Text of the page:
By Arnie Fertig
After weeks and months of searching and waiting, your call comes:
"Hello. I'm calling from Your Dream Company to thank you for your application to be a [fill in a job title] here. Are you still interested?
You might think to yourself at this point, "Are you crazy? Of course I'm thrilled to get this call! All I have to do is get in to see the hiring manager and I've got this job locked up!" But you actually say: "Yes, this seems like a great opportunity. I'm very interested." hiring manager would like to speak with you two days from now. Are you available at 2 p.m.?"
This is the moment when your assumption of ultimate success can trip you up. It can lull you into simply setting the time for your interview and then letting the call end. Instead, you must at this very moment begin your preparation for interview success.
Turn that call from an appointment-setting task for a human resources staffer into an information-gathering call for yourself. Engage the appointment-setter in conversation. He or she may not have all the information you seek, but it is certainly fair to ask:
- Can you tell me with whom I'll speak/meet?
- If you'll meet with multiple people, follow up and ask: Will it be a panel interview, a series of one-to-ones or small group discussions?
- How much time are they allocating in their calendar for the interview?
- Can you tell me anything I should prepare, or information that I should bring to make the interview most productive?
With this basic data in hand, you can then go about turning it into useful information with diligent investigation.
1. Research the company extensively. It's never too early to figure out what a company does, how it does it, what makes its products or services attractive in the marketplace, what competitive challenges it faces from its peers or from the economy as a whole.
Carefully review its website and profile on LinkedIn. Use a news search engine within Google, Yahoo or Bing to learn about product launches, how it's faring in the financial markets, mergers or acquisitions with which it involved, key changes in personnel/leadership and more.
If you expect to learn these things at an interview, you'll lose your own competitive advantage over other job hunters who will make certain to know all this and come into the interview prepared to capitalize on their research.
2. Learn about the people with whom you'll speak. There are times when the makeup of interview panels can't be firmed up by the company until the last minute. Still, it's totally fair for you to ask this question when the meeting is being set up.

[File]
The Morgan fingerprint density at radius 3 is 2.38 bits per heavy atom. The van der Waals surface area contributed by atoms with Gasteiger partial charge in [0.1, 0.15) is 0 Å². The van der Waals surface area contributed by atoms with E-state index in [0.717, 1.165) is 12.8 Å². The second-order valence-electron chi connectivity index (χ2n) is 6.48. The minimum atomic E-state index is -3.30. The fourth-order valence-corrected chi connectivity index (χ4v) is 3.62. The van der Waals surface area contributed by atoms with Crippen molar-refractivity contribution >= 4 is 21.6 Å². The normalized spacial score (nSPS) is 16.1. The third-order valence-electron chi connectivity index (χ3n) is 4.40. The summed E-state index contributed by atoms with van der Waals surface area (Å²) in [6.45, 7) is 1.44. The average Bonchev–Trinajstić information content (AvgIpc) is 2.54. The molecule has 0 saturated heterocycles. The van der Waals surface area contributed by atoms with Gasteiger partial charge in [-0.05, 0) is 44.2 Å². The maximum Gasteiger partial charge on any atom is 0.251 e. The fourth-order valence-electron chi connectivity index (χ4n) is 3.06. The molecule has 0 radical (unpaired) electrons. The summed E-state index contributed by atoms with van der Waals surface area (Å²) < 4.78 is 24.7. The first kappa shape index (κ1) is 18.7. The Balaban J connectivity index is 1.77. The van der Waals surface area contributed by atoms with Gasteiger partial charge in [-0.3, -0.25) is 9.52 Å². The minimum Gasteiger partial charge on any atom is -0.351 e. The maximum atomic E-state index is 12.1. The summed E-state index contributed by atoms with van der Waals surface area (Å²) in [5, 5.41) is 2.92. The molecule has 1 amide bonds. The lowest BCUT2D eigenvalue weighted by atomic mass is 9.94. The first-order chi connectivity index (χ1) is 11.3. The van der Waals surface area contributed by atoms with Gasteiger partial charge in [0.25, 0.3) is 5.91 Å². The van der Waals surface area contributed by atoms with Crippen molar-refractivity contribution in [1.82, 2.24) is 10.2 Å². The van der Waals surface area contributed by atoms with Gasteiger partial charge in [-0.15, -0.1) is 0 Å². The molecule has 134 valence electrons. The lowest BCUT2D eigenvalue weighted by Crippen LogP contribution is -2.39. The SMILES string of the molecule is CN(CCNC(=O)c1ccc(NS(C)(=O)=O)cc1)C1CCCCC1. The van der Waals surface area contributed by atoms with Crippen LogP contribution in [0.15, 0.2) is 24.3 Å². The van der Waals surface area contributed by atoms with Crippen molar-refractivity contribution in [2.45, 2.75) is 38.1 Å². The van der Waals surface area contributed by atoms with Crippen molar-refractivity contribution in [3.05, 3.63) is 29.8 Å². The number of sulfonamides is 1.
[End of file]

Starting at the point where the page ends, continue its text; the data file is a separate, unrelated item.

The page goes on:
Check out each interviewer's LinkedIn profile, paying special attention to areas of commonality that he or she has with his or her other colleagues and/or you. It might be a common former employer, college or work utilizing particular tools or skills.
You should come to the interview prepared to build personal connection by making a casual remark like, "It's always good to meet another alum from ABC college" at the right moment.
3. Shine your shoes, take your suit to the dry cleaner, iron your shirt and comb your hair. Even if the company has a casual dress code, appearances count.
4. Anticipate questions you might be asked. You can never game the system all the way, but you can imagine yourself in the role of the interviewer. What information would he or she most need to have to make a sound hiring decision? What background, temperament and values would a great candidate possess? With this in mind, practice telling stories that show you to be this kind of person.
5. Assemble the materials you should take to the interview. While the company already has your résumé, it is only courteous for you to bring letter-perfect copies of it for everyone with whom you will interact. Also bring business cards, even if they only have your name, address and contact information on them. Think about work samples, portfolios or PowerPoint slides that you can show if the opportunity presents itself.
6. Make sure you know where you're going. Unfortunate stories of people who show up late, report to the wrong building or simply get lost on the way to the interview abound. Practice driving the route to the interview in the days ahead at roughly the same time that you'll travel the route on interview day, to get a sense of how long it will take and what delays you might encounter.
When you know where you're going – both physically, and on your career path – and you've done your research, it will be easy to convince your interviewer of your strong fit for your dream company.
Arnie Fertig, MPA, is passionate about helping his Jobhuntercoach clients advance their careers by transforming frantic "I'll apply to anything" searches into focused hunts for "great fit" opportunities. He brings to each client the extensive knowledge he gained when working in HR staffing and managing his boutique recruiting firm.